Idahoans, by a 2-1 margin, do not appear to support a bill passed by the Legislature that will dramatically increase taxes on natural gas used as a fuel in cars and trucks.

A new poll conducted by Dan Jones & Associates shows that 60 percent of Idaho adults support maintaining the natural gas tax incentive, while 31 percent want the tax break eliminated, thus raising the tax, and 9 percent of respondents had no opinion.

In addition, some 55 percent of respondents support a program that would provide tax breaks to encourage adoption of natural gas vehicles, while 35 percent oppose such a program.

Natural gas is gaining popularity as a vehicle fuel both by ordinary car owners and also by truckers and fleet operators. Natural gas burns cleaner and is less costly than diesel and gasoline. However, natural gas industry representatives say the higher tax will dramatically reduce the motivation to switch to natural gas, and may destroy the natural gas vehicle industry in Idaho.

The legislation, HB132, which passed the House by a wide margin and was narrowly approved by the Senate, now awaits Gov. Butch Otter’s signature or veto.  

Some trucking companies that had been planning to convert engines to natural gas, or purchase new natural gas trucks, are reconsidering their plans in light of the higher tax. Industry representatives say that the bill will result in a 1,400 percent fuel tax increase for a heavy-duty natural gas truck driving an average of 70,000 miles a year in the state.

The higher tax is discouraging to the natural gas industry, especially because buying a new heavy-duty natural gas truck costs $80,000 to $100,000 more than a diesel truck. Purchasers of the more expensive trucks pay about 53 percent more in sales taxes than purchasers of diesel or gasoline vehicles.

Supporters of increasing the tax argue that alternative fuel vehicles produce wear and tear on the roads, so they should pay highway taxes at the same rate as diesel and gasoline vehicles.

Natural gas and clean air advocates don’t dispute that sentiment, but say the tax should be phased in over a number of years to give the nascent natural gas vehicle industry a chance to get established, for the prices of natural gas engines and other equipment to come down as the industry grows and matures, and to provide some level of certainty and fairness to those fleets that have already invested in vehicles. They note that HB132 represents an about-face from pro-alternative fuel policy positions established and approved by the Legislature in its 2012 Energy Plan, partially in response to EPA threats to place Idaho in non-attainment due to poor air quality.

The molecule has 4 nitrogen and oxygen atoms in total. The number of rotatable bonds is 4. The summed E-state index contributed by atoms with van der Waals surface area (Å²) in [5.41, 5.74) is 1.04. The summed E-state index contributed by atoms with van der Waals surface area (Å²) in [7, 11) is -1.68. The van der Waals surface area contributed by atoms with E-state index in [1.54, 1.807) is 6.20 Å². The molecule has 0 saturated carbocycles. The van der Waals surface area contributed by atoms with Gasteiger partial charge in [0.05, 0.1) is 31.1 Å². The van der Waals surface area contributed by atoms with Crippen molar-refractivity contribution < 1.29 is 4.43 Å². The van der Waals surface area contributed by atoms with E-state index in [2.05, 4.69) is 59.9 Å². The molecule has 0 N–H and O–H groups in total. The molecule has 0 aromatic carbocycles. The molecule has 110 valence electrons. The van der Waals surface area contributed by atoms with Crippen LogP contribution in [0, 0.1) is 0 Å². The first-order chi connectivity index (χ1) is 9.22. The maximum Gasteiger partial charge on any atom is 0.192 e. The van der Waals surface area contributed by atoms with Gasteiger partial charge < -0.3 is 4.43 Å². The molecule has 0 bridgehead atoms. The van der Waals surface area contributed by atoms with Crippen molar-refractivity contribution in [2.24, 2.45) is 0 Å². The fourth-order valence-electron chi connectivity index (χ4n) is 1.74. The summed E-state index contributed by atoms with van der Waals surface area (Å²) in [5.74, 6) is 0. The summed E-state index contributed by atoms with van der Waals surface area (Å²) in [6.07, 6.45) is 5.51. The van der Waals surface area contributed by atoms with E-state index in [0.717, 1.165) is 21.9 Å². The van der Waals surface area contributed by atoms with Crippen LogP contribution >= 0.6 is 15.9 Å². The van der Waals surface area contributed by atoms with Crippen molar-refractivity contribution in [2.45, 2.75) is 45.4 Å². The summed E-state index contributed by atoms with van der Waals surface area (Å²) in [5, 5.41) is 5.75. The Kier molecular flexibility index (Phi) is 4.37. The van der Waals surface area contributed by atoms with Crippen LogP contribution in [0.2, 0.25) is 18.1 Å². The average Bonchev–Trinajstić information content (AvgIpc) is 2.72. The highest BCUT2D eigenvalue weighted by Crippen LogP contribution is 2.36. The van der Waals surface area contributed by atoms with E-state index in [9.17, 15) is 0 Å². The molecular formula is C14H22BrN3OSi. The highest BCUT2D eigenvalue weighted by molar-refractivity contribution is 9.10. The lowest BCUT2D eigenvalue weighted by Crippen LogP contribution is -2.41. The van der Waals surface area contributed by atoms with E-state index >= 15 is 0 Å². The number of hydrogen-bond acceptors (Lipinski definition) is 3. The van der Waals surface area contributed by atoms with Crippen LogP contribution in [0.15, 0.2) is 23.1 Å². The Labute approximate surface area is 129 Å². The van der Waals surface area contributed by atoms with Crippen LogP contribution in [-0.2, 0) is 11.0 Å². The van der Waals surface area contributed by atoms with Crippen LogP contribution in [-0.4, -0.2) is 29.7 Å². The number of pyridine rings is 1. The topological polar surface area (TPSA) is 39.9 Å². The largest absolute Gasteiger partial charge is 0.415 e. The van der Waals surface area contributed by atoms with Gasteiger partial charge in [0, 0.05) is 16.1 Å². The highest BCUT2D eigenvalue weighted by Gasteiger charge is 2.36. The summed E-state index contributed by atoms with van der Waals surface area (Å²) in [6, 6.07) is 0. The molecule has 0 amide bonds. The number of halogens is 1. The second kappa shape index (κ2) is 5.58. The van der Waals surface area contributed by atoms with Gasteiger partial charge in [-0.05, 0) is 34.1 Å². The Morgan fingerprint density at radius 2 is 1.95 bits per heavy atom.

They also argue that societal value exists in cleaner air and in using clean domestic energy that produces jobs and economic growth, rather than using imported oil. Natural gas is now being produced in Idaho, so it makes sense to support those jobs and use it in vehicles.

Rural fleets servicing eastern Idaho’s agricultural industry, like McNabb Trucking out of Pocatello, and Rich Thompson Trucking in Jerome, express frustration that the Legislature would change its policies so drastically just after those fleets made significant investments in equipment based, in no small part, on those very policies. Fleets also point out that they pay 70 percent more in federal fuels tax on liquefied natural gas than diesel. With the passage of HB 132, natural gas will pay 66 cents in tax per diesel gallon equivalent to the 49 cents paid by diesel.

Increasing the tax to make it equal to taxes paid on gasoline and diesel is expected to boost transportation revenues by about $375,000 a year, according to the fiscal note on the legislation.  That’s not enough to do even a small transportation infrastructure project.

The Dan Jones & Associates survey was conducted March 20-26, using a random sample of 600 Idaho adults, and has a possible error margin of plus/minus 4%.

 

The fuel tax on natural gas is lower than the tax on gasoline and diesel fuel. The intent of a lower tax on natural gas vehicles is to encourage Idahoans to drive vehicles with lower exhaust emissions.

Do you believe the natural gas tax incentive should be maintained or eliminated?

 

 

 

Total

 

(number responding)

606

 

Definitely maintained

26%

 

Probably maintained

34%

 

Probably eliminated

15%

 

Definitely eliminated

16%

 

Don’t know

9%

 

 

Do you favor or oppose a program that would give tax breaks to encourage adoption of natural gas vehicle technology?

 

 

 

Total

 

(number responding)

606

 

Definitely favor

18%

 

Probably favor

37%

 

Probably oppose

18%

 

Definitely oppose

17%

 

Don’t know

9%